Tuesday, 31 May 2016

Mickey Finn



Mickey Finn


Port Adelaide, South Australia was a very busy place in the early days of Adelaide, one where some sailors, who had just spent years at sea, would jump ship and live a new life, in a new colony.
 This of course, would lead to a Captain needing a new crew, and if there weren’t volunteers, he would approach (or be approached) by local ‘Crimpers”, teams of men who would frequent bars and pubs looking for future crew members, whether the men wanted to be at sea or not.

 They would often use a “Mickey Finn”, or, ‘slip them mickey’ as we know it today, dropping a drug into the beer they had just bought for their next victim. Most often the barman, or publican would receive a cut of the Captains payment, or be in on it from the start. The gang would often take the sleeping man out through a secret passage down to the water, and use a longboat to take the future sailor to the waiting ship at Outer Harbour.

 The poor man, who had probably woke up with a splitting headache and hangover, would realise what had happened, and then be offered a choice.

“Swim back to shore – or sail the seas as shipmate”

In the late 1800’s, most men couldn’t swim, and with the possibility of dying at sea or being eaten by a shark, they would be forced to stay on-board until at least the next stop, which could be six months away.

 Evidence of the Crimpers tunnels were found in the burnt out ruins of the Clubhouse Hotel, in Port Adelaide. In the 1970’s, a rebuilt of the burnt out shell was undertaken, the builders were deciding on if they would keep an original fire place and chimney that had been sealed up and not seen before. When they pulled out the hearth, they discovered a few steps leading into a tunnel and small room below. The room contained a dungeon with small cells made from iron bars. The tunnel led out under the wharfs, into the Port River.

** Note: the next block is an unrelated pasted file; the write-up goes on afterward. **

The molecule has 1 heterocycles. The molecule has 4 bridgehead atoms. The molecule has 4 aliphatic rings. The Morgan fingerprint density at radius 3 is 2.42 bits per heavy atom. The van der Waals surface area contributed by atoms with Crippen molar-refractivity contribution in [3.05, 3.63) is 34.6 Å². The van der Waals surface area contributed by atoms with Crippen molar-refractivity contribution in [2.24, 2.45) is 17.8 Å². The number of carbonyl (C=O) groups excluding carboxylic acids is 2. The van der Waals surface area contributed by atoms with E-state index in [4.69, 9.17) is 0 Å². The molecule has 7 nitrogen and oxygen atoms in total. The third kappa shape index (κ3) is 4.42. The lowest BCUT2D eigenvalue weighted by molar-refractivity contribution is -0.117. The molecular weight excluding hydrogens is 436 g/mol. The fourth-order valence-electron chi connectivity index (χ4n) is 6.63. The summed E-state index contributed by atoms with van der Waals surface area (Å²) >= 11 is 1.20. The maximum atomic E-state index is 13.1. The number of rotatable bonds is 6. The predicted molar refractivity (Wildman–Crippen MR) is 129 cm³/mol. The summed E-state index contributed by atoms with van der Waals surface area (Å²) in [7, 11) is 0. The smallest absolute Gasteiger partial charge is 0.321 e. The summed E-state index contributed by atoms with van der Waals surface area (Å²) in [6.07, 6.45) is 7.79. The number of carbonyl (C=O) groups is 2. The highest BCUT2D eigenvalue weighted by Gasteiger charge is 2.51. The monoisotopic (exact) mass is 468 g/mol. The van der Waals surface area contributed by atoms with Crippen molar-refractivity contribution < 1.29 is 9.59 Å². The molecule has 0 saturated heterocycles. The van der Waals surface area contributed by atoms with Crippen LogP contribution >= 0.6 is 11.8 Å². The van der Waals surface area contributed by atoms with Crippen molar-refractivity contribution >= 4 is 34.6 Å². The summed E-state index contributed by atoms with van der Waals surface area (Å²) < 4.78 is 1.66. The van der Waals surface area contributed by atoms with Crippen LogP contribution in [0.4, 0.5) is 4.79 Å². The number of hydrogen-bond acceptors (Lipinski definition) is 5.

Many people use the term “Press Gang” when referring to the action of “stealing” men to make them work at sea, but the original context of that phrase relates directly to the British Navy, with references found for “impressment” as far back as 1664.
 The slang terms “the press” or “press gang” were a shortening, or dumbing down of “Impressment”, which was literally the act of taking men into military service by force, with or without notice, and forcing them to sail on British war ships.





A write up about crimping in Port Adelaide in 1886 - http://trove.nla.gov.au/newspaper/article/45846364?searchTerm=port%20adelaide%20crimping&searchLimits=